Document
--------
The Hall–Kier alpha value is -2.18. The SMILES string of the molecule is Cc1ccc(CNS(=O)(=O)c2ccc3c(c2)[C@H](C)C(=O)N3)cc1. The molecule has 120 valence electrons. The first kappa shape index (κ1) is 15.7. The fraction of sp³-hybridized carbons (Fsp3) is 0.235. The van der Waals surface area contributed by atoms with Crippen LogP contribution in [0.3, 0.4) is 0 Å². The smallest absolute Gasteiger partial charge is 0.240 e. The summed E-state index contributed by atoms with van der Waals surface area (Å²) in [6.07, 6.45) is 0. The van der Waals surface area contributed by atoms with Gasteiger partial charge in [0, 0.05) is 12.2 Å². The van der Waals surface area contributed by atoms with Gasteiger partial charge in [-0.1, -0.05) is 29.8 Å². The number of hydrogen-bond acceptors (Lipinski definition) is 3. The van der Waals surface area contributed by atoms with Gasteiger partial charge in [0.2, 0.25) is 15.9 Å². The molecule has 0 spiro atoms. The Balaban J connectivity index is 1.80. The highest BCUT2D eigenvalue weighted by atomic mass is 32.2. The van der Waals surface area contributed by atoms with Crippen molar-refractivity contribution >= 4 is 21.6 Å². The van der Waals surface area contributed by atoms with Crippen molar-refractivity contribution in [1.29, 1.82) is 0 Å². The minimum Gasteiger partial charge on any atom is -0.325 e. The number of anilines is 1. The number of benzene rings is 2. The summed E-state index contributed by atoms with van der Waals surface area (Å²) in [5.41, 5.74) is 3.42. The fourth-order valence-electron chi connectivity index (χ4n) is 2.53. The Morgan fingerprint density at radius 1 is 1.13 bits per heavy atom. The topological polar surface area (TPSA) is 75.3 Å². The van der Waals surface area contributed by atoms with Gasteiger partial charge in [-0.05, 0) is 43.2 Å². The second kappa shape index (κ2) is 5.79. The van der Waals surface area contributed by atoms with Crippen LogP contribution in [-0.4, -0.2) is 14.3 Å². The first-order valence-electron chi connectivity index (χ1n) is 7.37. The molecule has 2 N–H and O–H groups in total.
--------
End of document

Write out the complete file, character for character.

The Hall–Kier alpha value is -2.18. The SMILES string of the molecule is Cc1ccc(CNS(=O)(=O)c2ccc3c(c2)[C@H](C)C(=O)N3)cc1. The molecule has 120 valence electrons. The first kappa shape index (κ1) is 15.7. The fraction of sp³-hybridized carbons (Fsp3) is 0.235. The van der Waals surface area contributed by atoms with Crippen LogP contribution in [0.3, 0.4) is 0 Å². The smallest absolute Gasteiger partial charge is 0.240 e. The summed E-state index contributed by atoms with van der Waals surface area (Å²) in [6.07, 6.45) is 0. The van der Waals surface area contributed by atoms with Gasteiger partial charge in [0, 0.05) is 12.2 Å². The van der Waals surface area contributed by atoms with Gasteiger partial charge in [-0.1, -0.05) is 29.8 Å². The number of hydrogen-bond acceptors (Lipinski definition) is 3. The van der Waals surface area contributed by atoms with Gasteiger partial charge in [0.2, 0.25) is 15.9 Å². The molecule has 0 spiro atoms. The Balaban J connectivity index is 1.80. The highest BCUT2D eigenvalue weighted by atomic mass is 32.2. The van der Waals surface area contributed by atoms with Crippen molar-refractivity contribution >= 4 is 21.6 Å². The van der Waals surface area contributed by atoms with Crippen molar-refractivity contribution in [1.29, 1.82) is 0 Å². The minimum Gasteiger partial charge on any atom is -0.325 e. The number of anilines is 1. The number of benzene rings is 2. The summed E-state index contributed by atoms with van der Waals surface area (Å²) in [5.41, 5.74) is 3.42. The fourth-order valence-electron chi connectivity index (χ4n) is 2.53. The Morgan fingerprint density at radius 1 is 1.13 bits per heavy atom. The topological polar surface area (TPSA) is 75.3 Å². The van der Waals surface area contributed by atoms with Gasteiger partial charge in [-0.05, 0) is 43.2 Å². The second kappa shape index (κ2) is 5.79. The van der Waals surface area contributed by atoms with Crippen LogP contribution in [-0.4, -0.2) is 14.3 Å². The first-order valence-electron chi connectivity index (χ1n) is 7.37. The molecule has 2 N–H and O–H groups in total.